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Saturday, December 04, 2021

Know Your City: Vetal Tekdi, a ‘mini-Sahyadri’ named after a malevolent god

A sprawling hill in western Pune, Vetal Tekdi with its dense forest, grassland plateau and unique ecosystem “was a volcano 65 million years ago”. Today, it is a haven of sorts for trekkers, picnickers and those who seek some quiet time.

Written by Dipanita Nath | Pune |
Updated: November 21, 2021 8:05:35 am
Because the hill complex is an eastern extension of the main range of the Western Ghats, wildlife such as hyenas, leopards and barking deer would visit the hill even 15 years ago.

Weekend mornings are busy at Vetal Tekdi. The undulating hill tracks are dotted with walkers, joggers, cyclists and trekkers. Under giant trees, young boys play improvised ball games. On a platform near a Hanuman temple, people of all ages catch up with friends or rest their limbs after a climb. Groups from colleges, batches of senior citizens, couples and families on a picnic navigate the long grass and rocks.

A sprawling hill in the western part of the city, Vetal Tekdi is a distinctive and powerful natural and sociocultural landmark. Pune-based anaesthesiologist Dr Satish Phadke, whose passion is to explore the hills of the city, published a book last year titled Flora of Vetal Tekdi. “It’s interesting to note that some of its part is dense forest, some is grassland plateau with occasional shrubs. The abandoned quarry has produced a different ecosystem, due to a large collection of water, with associated marshy areas that are a haven not only for many species of birds and amphibians but also for typical species of plants that require such areas for their growth,” he writes in the book.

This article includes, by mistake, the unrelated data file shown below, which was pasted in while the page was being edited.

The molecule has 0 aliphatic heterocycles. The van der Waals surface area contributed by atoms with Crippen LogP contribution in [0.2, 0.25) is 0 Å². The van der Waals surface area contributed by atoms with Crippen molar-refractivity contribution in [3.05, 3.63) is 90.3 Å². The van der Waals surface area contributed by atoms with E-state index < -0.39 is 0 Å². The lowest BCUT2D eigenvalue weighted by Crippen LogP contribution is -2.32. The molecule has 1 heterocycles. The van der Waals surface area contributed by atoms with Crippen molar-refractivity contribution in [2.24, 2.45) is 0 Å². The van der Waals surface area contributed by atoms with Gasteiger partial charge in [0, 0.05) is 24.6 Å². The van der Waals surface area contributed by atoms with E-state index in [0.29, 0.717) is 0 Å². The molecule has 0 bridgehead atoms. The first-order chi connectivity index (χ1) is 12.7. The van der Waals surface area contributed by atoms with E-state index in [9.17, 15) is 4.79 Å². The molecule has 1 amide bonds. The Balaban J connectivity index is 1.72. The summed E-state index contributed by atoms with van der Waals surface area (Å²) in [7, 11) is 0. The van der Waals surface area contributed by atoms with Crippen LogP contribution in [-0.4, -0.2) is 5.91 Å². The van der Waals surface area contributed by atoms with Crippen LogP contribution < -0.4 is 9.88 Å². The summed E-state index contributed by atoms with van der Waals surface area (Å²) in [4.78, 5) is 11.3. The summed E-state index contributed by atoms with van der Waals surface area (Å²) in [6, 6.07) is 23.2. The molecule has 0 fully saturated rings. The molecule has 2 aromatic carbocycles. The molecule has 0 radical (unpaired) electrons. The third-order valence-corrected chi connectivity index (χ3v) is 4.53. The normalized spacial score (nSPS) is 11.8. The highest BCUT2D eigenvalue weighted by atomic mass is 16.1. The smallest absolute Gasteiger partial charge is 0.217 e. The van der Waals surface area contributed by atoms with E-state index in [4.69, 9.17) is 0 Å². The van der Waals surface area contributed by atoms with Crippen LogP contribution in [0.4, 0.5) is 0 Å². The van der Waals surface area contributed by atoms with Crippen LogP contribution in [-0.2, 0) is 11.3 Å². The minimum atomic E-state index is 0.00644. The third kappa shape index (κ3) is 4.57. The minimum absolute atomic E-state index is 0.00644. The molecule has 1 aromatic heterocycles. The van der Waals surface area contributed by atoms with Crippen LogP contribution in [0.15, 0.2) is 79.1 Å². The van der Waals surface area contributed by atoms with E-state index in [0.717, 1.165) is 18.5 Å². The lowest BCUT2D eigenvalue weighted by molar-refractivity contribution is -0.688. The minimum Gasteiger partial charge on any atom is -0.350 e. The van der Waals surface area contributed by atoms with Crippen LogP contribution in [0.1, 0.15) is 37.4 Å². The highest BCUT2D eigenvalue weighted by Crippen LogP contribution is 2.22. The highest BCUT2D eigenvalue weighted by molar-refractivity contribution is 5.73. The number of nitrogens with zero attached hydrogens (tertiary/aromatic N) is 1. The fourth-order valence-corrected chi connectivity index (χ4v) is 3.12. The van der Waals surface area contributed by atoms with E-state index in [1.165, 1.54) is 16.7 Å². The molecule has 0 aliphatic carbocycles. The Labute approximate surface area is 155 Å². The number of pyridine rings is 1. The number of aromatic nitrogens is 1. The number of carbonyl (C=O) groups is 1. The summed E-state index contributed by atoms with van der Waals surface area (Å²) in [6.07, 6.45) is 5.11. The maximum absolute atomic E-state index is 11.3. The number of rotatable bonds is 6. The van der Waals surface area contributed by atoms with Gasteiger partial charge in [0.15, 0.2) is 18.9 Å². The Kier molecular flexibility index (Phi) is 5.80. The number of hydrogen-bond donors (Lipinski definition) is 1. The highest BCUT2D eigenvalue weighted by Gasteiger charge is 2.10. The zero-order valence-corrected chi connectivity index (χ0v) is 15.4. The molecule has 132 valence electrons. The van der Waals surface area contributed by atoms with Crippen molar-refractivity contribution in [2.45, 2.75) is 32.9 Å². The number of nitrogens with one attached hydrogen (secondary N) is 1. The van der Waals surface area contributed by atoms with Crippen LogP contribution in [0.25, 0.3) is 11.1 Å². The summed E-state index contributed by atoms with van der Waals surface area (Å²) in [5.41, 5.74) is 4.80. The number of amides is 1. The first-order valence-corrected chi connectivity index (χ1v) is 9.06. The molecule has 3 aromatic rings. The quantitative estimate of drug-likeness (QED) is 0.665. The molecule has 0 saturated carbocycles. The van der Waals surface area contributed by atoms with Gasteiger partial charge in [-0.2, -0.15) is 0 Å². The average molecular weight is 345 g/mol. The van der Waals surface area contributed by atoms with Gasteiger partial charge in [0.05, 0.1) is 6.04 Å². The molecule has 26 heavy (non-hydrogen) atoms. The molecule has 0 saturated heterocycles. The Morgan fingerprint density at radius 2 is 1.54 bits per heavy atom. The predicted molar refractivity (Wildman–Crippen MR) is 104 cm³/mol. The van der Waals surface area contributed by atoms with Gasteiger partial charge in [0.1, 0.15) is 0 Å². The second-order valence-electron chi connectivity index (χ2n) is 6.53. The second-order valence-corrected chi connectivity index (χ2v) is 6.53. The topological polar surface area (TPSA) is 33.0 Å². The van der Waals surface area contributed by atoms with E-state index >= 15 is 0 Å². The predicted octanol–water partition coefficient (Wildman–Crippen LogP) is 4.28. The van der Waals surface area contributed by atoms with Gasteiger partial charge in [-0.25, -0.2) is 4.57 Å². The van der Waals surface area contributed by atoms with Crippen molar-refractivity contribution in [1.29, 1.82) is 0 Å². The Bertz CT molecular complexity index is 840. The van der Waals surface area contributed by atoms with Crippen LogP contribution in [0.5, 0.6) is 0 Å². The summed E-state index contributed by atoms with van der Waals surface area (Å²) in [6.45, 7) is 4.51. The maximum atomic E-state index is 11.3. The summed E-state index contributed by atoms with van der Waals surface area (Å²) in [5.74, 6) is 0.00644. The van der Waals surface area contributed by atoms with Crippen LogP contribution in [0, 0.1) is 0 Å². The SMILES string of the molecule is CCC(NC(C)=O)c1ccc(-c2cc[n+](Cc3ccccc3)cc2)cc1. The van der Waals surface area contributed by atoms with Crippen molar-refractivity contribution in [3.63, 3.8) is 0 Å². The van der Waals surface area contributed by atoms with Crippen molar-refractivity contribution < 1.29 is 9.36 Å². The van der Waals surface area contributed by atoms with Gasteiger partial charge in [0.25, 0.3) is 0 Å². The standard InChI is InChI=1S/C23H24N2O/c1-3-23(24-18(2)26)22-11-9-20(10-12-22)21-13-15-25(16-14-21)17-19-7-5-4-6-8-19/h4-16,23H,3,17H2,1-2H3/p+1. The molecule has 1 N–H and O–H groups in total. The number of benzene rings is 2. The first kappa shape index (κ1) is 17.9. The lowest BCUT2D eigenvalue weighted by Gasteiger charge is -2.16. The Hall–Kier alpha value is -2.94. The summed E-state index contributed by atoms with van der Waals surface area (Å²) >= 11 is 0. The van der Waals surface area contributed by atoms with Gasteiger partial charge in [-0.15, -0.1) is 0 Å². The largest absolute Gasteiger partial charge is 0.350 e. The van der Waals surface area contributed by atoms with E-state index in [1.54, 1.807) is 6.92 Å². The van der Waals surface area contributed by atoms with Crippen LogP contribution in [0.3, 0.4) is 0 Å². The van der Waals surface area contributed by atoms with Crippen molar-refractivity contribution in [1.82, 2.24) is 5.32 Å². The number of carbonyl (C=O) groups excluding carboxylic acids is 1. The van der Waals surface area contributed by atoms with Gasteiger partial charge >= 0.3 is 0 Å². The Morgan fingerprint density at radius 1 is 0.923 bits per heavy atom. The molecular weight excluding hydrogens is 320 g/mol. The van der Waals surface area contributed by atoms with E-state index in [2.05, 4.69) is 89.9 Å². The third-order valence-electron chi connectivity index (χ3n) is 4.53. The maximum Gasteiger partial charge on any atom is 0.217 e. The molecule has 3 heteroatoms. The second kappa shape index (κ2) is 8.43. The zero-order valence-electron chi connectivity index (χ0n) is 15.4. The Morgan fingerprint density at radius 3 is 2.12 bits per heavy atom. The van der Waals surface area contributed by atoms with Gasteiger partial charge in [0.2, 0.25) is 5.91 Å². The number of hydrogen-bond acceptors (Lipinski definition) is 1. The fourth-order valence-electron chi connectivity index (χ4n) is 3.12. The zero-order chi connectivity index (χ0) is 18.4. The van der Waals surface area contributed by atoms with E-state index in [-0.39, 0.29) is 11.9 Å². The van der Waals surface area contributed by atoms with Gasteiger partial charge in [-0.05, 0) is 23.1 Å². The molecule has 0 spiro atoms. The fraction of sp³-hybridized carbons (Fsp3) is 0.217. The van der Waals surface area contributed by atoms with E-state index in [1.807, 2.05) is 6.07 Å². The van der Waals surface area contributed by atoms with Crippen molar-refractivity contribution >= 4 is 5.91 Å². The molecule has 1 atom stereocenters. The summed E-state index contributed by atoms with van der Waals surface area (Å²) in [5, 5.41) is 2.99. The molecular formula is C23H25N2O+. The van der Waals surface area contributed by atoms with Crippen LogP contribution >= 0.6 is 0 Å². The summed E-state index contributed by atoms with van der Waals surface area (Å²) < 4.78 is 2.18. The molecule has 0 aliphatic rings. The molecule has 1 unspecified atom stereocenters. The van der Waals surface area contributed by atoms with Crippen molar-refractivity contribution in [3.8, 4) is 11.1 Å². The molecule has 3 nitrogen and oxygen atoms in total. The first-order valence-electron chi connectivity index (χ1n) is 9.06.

At certain times of the year, Dhangars and other nomadic or semi-nomadic pastoral communities stop at Vetal Tekdi as they have for centuries during their annual migration between the western parts of Maharashtra and Konkan. Though the hill now boasts plantations of social forestry, the original flora featured grassland and only pockets of woodland, which was good for grazing animals. As the city grows, there are very few spaces like Vetal Tekdi where the Dhangars can stay. Their horses and sheep feed on the lush grass and other vegetation. On the other hand, students from the slums around the hills come for peace and to study.

. Every year, a jatra or procession takes place during Gudi Padwa in the middle of the night, with locals presenting the midnight march of Vetalbaba with pishachas and bhoots, among others.